Posted: Sun Oct 04, 2009 11:13 pm
You haven't read The Left Hand of Darkness?! Run to the nearest bookstore! It may seem a bit mild today, but it changed the face of science fiction when it appeared.
I actually did a drawing of Estraven and Genly Ai long ago. I'll scan and post it, so that you can see how I envision them.
Of the Kushner series, my favorite is Swordspoint -- see if you can find the edition that has four or five associated short stories as appendices.
Posted: Mon Oct 05, 2009 8:45 pm
I'll be sure to! And I look forward to seeing your image of Estraven and Genly Ai.
Estraven and Genly Ai
Posted: Wed Oct 07, 2009 5:57 pm
Here's my rendition from, oh, 25 years ago:
Estraven is a Gethenian. They're androgynous hermaphrodites who spend most of the time being neither female nor male (somer). When they go into estrus (kemmer), they temporarily become either women or men, and can both mother and father children (who stay with "the parent of the body"). When they're in somer, they don't think of sex. When they're in kemmer, they think of nothing else. Their planet is locked in an ice age, so they look a bit like Inuit.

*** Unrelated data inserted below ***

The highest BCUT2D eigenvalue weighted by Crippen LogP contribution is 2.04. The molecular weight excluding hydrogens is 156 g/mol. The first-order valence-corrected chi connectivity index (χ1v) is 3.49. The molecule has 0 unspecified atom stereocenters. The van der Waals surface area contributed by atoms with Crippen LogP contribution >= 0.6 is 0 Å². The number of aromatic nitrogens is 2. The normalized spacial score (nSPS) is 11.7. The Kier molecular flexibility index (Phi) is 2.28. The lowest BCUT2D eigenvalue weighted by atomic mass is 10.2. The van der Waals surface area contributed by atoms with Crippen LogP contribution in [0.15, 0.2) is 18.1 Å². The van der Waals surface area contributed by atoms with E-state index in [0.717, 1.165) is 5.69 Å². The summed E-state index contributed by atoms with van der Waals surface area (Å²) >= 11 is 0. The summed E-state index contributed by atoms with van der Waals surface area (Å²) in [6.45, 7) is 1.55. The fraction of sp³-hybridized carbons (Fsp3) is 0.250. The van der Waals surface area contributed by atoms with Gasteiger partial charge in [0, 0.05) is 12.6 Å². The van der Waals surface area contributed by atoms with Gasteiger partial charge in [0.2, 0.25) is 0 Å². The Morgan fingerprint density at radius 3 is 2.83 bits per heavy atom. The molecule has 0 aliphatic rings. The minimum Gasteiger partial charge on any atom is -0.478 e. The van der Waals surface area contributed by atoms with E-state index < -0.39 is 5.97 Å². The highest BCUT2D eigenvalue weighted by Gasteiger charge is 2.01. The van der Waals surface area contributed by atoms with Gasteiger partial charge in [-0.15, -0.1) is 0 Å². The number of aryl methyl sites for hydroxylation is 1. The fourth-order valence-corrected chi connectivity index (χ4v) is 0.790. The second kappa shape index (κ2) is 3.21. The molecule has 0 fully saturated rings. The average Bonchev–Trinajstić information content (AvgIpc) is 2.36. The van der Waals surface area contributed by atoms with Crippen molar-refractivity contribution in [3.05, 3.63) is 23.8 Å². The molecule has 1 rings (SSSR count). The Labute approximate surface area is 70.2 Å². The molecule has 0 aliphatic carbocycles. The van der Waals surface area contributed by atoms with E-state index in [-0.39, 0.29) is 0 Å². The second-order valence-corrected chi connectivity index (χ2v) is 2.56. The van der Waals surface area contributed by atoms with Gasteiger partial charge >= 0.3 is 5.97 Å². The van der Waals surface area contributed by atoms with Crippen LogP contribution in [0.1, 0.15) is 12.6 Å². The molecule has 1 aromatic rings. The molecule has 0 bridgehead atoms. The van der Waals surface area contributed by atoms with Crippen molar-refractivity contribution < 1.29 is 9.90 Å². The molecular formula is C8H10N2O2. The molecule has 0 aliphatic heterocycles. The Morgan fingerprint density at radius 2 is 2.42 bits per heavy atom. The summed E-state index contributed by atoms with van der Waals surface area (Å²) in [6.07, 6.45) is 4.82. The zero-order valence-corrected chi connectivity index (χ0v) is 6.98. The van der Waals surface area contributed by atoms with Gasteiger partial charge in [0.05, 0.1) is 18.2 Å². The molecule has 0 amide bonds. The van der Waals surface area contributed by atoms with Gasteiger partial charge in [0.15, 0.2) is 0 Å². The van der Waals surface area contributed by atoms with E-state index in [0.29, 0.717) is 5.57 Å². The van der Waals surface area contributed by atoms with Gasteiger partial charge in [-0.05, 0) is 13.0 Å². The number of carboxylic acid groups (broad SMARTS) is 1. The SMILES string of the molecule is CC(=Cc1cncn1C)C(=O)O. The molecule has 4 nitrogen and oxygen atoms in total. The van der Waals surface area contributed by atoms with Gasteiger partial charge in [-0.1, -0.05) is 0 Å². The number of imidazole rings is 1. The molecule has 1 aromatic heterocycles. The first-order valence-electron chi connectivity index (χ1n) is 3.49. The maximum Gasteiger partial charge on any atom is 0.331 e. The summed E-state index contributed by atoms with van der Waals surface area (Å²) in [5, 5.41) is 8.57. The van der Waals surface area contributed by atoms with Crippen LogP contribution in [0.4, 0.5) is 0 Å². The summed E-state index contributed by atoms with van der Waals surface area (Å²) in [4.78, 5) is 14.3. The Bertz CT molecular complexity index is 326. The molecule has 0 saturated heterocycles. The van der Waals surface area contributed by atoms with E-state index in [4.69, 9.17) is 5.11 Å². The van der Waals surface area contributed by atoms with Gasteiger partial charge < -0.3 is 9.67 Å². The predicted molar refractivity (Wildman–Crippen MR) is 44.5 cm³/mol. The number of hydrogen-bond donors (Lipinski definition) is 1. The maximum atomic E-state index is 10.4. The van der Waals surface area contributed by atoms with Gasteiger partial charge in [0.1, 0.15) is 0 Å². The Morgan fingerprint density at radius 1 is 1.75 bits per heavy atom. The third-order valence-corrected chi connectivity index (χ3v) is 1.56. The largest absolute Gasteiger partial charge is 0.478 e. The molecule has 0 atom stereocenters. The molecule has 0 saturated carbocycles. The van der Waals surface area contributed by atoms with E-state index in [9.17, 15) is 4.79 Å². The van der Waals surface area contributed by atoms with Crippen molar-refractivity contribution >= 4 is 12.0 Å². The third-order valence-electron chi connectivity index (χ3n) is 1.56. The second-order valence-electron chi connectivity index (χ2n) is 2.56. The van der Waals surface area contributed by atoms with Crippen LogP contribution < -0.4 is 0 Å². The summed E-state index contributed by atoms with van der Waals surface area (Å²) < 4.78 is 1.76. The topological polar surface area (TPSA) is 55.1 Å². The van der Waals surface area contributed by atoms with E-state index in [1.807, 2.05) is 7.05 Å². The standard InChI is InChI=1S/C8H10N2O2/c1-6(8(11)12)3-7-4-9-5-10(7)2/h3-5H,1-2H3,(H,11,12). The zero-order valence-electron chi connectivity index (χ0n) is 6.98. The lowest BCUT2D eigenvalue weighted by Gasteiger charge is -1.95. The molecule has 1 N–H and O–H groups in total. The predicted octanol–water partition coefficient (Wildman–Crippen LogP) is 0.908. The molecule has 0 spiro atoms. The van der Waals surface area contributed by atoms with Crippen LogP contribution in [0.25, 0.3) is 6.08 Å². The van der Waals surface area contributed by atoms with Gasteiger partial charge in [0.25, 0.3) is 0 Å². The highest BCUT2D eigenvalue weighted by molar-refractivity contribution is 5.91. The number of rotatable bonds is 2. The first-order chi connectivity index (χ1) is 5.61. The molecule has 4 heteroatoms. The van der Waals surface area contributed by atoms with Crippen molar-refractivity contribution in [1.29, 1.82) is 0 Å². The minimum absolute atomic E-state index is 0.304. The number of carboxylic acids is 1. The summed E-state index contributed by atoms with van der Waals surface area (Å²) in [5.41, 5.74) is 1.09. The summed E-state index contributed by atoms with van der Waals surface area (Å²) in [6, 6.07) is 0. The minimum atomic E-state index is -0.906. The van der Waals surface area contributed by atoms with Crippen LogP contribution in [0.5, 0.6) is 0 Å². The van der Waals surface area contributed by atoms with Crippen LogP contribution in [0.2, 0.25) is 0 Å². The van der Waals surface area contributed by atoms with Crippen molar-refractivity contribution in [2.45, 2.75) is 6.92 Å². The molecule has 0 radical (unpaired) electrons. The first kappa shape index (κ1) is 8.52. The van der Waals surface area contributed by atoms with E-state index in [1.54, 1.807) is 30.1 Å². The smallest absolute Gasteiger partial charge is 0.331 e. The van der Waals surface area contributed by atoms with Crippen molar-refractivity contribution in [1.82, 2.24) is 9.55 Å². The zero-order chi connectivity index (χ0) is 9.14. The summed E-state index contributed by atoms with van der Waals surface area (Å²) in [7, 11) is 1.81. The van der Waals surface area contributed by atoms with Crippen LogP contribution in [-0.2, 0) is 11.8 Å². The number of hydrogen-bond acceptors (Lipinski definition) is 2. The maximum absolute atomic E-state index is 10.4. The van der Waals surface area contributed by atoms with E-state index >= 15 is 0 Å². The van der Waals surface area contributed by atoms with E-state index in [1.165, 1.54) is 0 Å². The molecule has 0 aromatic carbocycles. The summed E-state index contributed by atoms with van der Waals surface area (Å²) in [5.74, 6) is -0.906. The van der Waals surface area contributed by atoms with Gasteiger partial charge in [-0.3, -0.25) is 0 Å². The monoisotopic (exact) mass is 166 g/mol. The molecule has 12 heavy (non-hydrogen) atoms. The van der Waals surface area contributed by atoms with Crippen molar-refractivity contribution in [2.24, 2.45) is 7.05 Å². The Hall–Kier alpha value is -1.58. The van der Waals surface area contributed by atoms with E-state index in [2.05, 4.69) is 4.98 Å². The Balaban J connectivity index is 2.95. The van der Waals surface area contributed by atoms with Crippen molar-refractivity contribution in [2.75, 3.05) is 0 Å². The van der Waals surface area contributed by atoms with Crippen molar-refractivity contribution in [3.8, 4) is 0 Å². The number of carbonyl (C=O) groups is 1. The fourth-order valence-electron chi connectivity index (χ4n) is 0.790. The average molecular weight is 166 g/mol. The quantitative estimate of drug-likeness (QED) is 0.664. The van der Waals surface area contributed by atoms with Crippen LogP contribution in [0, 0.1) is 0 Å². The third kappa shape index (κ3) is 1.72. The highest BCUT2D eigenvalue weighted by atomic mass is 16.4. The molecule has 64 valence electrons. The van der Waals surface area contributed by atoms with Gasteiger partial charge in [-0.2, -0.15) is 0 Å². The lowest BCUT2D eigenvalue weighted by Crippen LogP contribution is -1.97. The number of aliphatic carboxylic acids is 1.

Genly Ai, a conventional human man, has a hard time dealing with the Gethenians without resorting to obvious gender distinctions. And in a single throwaway sentence, Le Guin lets us know that he's black.
Gethenians count status by the complicated concept of shifgrethor (literally, casting a long shadow). This is why I used the term for my blog essay about changelings
Posted: Thu Oct 08, 2009 5:12 pm
I like it.
Glimmers of the characters' respective personalities clearly show in the renderings and they're equally compelling.
The concept of shifgrethor does indeed fit perfectly into your blog essay, which I enjoyed.
Posted: Sat Apr 24, 2010 4:17 pm
The fourth painting in the Elements series is now up in the galleries (overdue though it is), and the first has been given a name adjustment, so that the titles as well as the images tie together more closely.
Posted: Sat Apr 24, 2010 8:37 pm